People who think this is a major thing need to take a deep breath. It's not new or major.

Take 3L Epiphany for example. The "epiphany" is that blogging can be used to talk about law. Where's he been for the last few years? Des Moines? (South Park joke)

People will blog. 99% of them will be ignored 99% of the time (mine included). Before that it was e-mail forwards. In the future it will be iLectures (for your iPod's). Then it will be this or that.

Big deal. That's what happens. Technology comes and people take advantage of it, realize that it doesn't bring fame and fortune, and then get bored with it.

Mark my words, in a few years, we'll all be talking about the newest thing to come out. Nobody will care about blogs. Instead we'll all be talking about posts that are sent directly to iPods or something.

At 10:28 PM, Blogger Ivan Ludmer said...

Nick had it right. Neither speaker was interesting--they mostly spoke past each other. Sounds like Johnson's just living in the past, still glorying in the revelation of the Rather memo. Which makes sense, since Powerline hasn't really done much since then, though Johnson made a few noises about other Bush administration scandals, which he dismissed without discussion. There wasn't any discussion of the value or method of blogging, just a lot of backpatting.

The pizza was all right, but there wasn't enough. Go figure.

At 9:08 AM, Blogger Unreasonable Man said...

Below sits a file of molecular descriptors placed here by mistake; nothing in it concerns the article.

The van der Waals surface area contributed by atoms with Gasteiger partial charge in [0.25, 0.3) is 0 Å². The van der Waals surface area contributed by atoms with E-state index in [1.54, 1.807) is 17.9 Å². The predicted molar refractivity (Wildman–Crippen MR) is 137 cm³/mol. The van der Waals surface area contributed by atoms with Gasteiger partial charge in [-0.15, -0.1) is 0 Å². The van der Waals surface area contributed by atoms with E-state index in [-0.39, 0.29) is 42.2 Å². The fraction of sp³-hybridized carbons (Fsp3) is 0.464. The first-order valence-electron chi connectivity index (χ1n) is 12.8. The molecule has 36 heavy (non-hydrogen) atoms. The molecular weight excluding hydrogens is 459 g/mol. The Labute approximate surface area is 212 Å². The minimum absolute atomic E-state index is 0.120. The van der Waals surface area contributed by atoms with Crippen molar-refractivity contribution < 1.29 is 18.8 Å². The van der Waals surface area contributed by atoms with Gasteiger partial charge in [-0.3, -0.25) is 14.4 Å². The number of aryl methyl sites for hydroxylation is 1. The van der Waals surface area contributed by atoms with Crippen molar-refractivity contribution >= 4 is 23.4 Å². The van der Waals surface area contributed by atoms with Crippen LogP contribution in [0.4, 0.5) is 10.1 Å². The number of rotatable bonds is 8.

Yeah, I was more optimistic that this meeting would be about law relating to blogs (i.e. what about blogs who solely insult people and make stuff up being liable for libel, etc.), but it sounds like that wasn't the case.

At 6:21 PM, Anonymous ashley said...

hey there...i'm leaving you my very first comment, and it's basically to brag that i did go to the blogging meeting and i made johnson look like a bit of a fool. all he did was brag about rathergate (or as he kept referring to it, "the 61st minute," which was the title of their initial post on it) rather than actually discuss the future of the media and the blogosphere. this is especially important to me given it's what i wrote my law review note on (and Prof. S is welcome to read it if he wants to as it completely disproves his "theory") and involves an organization i work for.

anyway, i got so bored listening to him rehash their one victory that i went to to see they had caught powerline in any lies. they had, and when it *finally* came time for questions (after the strib guy droned on and on forever but was at least on topic), i immediately raised my hand and asked him about it (you can see the scandal i referenced here:

He used the tried and true political defense mechanism of telling me I was wrong, and saying that I had said something I didn't say, then he admitted they were wrong, but tried to save face by saying they had written an in depth article about it for some conservative magazine or newspaper. Whatever, I was happy enough to get him to stop the backpatting, as Ivan described and admit he was wrong.